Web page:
Avodah Mailing List

Volume 07 : Number 014

Wednesday, April 4 2001

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Subjects Discussed In This Issue:
Date: Tue, 3 Apr 2001 17:00:02 -0400
From: "Feldman, Mark" <MFeldman@CM-P.COM>
RE: Whither Voss Iz Der Chilluk

> If someone took the time to write up at least the basic shitos 
> and chakiros for me at least it would be more valuable than just reading 
> sevaros that people shoot from the hip with no connection to 
> anything.  Also, this way even those who cannot think of a sevara will 
> walk away with at least a grounding in some basic shitos rishonim and some 
> idea of what the issue are.  Your call, or maybe throw it out for a vote.

Unfortunately, I haven't had the time to read VIDC thoroughly.  From what I
did read, it does seem valuable to me.  It is important for people to
understand the *process* of lomdus, not just the information itself.  Rav
Lichtenstein, for example, gives a shiur in methodology which uses a
bekius-like understanding of a sugyah as a launching pad for talmidim to
learn how to kler chakiros, etc.

Would an expanded chaburah be even more valuable?  Perhaps--provided that
the wealth of information does not drown out the goal of focusing on
understanding how different schools of lomdus think.  And the question
remains whether one or more people would be willing to spend the time
writing up the chaburah in a clear and concise fashion.

Kol tuv,

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Date: Tue, 3 Apr 2001 16:07:47 -0400
From: "Wolpoe, Richard" <Richard_Wolpoe@ibi.com>
rice on erev pesach this year

From: "Prof. Aryeh A. Frimer" <frimea@mail.biu.ac.il>
> The general rule is that there is no din of Baluah by kitniyot.  This was
> also confirmed le-halakha le-ma'aseh by my brother Dov in a conversation with
> rav aharon Lichtenstein shlita.  I've written to various kashrut agencies as
> to why they suggest separate keilim for feeding babies rice cereal and the
> answer is " It's a Humra"  or "a geder".   That - I don't understand!  A
> geder on a Minhag ha-Geonim which was not accepted by all klal yisrael and
> which many poskim were in favor of limiting as much as possible?   Now
> there's a takanta le-takanta!

The Darchei Moshe (453) brings down the Maharil re: using oil from Kitniyos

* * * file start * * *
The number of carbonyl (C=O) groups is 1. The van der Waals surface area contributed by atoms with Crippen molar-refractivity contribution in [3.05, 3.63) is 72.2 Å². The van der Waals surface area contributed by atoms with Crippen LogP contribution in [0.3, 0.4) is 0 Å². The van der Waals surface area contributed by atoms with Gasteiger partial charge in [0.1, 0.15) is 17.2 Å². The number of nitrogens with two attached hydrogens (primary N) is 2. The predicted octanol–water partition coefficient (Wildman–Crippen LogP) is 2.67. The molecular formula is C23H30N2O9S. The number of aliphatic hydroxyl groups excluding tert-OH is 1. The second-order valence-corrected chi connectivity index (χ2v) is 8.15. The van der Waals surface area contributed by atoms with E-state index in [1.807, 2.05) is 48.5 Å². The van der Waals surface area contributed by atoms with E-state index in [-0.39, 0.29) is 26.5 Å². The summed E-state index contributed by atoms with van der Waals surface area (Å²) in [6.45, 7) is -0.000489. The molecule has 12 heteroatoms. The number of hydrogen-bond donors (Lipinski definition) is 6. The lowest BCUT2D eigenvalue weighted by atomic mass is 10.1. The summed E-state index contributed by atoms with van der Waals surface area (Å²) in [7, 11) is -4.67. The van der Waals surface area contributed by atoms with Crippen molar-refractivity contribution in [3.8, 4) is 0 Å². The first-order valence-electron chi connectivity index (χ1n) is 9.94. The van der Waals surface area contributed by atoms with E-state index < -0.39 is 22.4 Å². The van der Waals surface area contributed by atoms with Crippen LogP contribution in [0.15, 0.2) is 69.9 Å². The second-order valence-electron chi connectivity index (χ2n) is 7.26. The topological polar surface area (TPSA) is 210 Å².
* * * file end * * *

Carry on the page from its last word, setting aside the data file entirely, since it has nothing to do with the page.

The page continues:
that one shouldl not let the oil drop onto the dishes upon which we eat
pesachdikke food.   

Afai can tell, we don't pasken like this Maharil re: a few drops of oil
messing up our food be'dieved, but it still might make sense to separate the
keilim lechatchila...  

[In a second email, RRW adds:]

Whoops a follow up sevara occured to me:
Q: Was this rice CERTIFIED free of other chametz?

Background: One of the original "issues" with Kiniyos is the chance that
other grains wer mixed in.

A) Given if we have rice that was prepared for Passover - let's say for
Sefardim - so we KNOW it has no other issues of Chametz and we can assume
100% kitniyos then perhaps indeed there is zero reason to be gozer on bliah


B) If we have STAM rice without it having been checked for other grains
embedded therein, then perhaps this is a case of the original "gzeiro or
chumra or minhag" of kitniyos to begin with?  IOW since this rice MIGHT have
other grains embedded it would only make sense to refrain from using regular

Zissen Pesach
Richard Wolpoe

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Date: Tue, 3 Apr 2001 16:40:49 -0400
From: "Feldman, Mark" <MFeldman@CM-P.COM>
RE: what constitutes "roasting"

From: Avram_Sacks@cch.com [mailto:Avram_Sacks@cch.com]
> If meat is placed into a pan and placed inside an oven, with nothing
> more, is that roasting? or, must the meat be directly exposed to flame? 
> (does it make a difference if the oven is electric, where the element
> is *inside* the oven, vs a gas stove, where the flame is in the broiler
> beneath the oven compartment?

Look at the R. Eider sefer on Pesach (I don't have it here), where he quotes
IIRC the Mishnah Brurah to the effect that this case constitutes tzli kadar
and is prohibited.

> Must the heat be totally dry? For example, if, in the above example, water
> and wine is placed in the pan with the meat, does that bring the meat
> outside the "roasting" category? 

IIRC, R. Eider permits it (and IIRC he cites the MB, and I verified it)

Kol tuv,

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Date: Tue, 3 Apr 2001 16:46:31 -0400
From: "Feldman, Mark" <MFeldman@CM-P.COM>
RE: Chatzos at the Seder

From: Edward Weidberg [mailto:eweidberg@tor.stikeman.com]
> I have heard this referred to as the aitza of the Avnei Nezer (source
> anybody?) and also that it doesn't work according to some Shitos (IIRC
> the Rosh near the end of Pesachim) that R. Akiva agrees that there's an
> issur midRabbonon to eat korban Pesach after midnight like other kodoshim
> (see Zevochim 57b).

I've always wondered about this.  Is it clear that all gzeiros m'drabbanan
that were applied to Korban Pesach are automatically applied to the
afikoman?  And, to the extent that we have a safek l'halacha, would we say
sfeikah d'rabbanan l'kula?

Kol tuv,

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Date: Tue, 3 Apr 2001 17:49:11 -0400
From: Chaim G Steinmetz <cgsteinmetz@juno.com>
Re: Chatzos at the Seder

[I'm allowing yet another answer because he adds se'if and siman. -mi]

>> there is a simple eitzah, based on the proposition that those who believe
>> that one must eat afikoman by chatzos also believe that there is no issur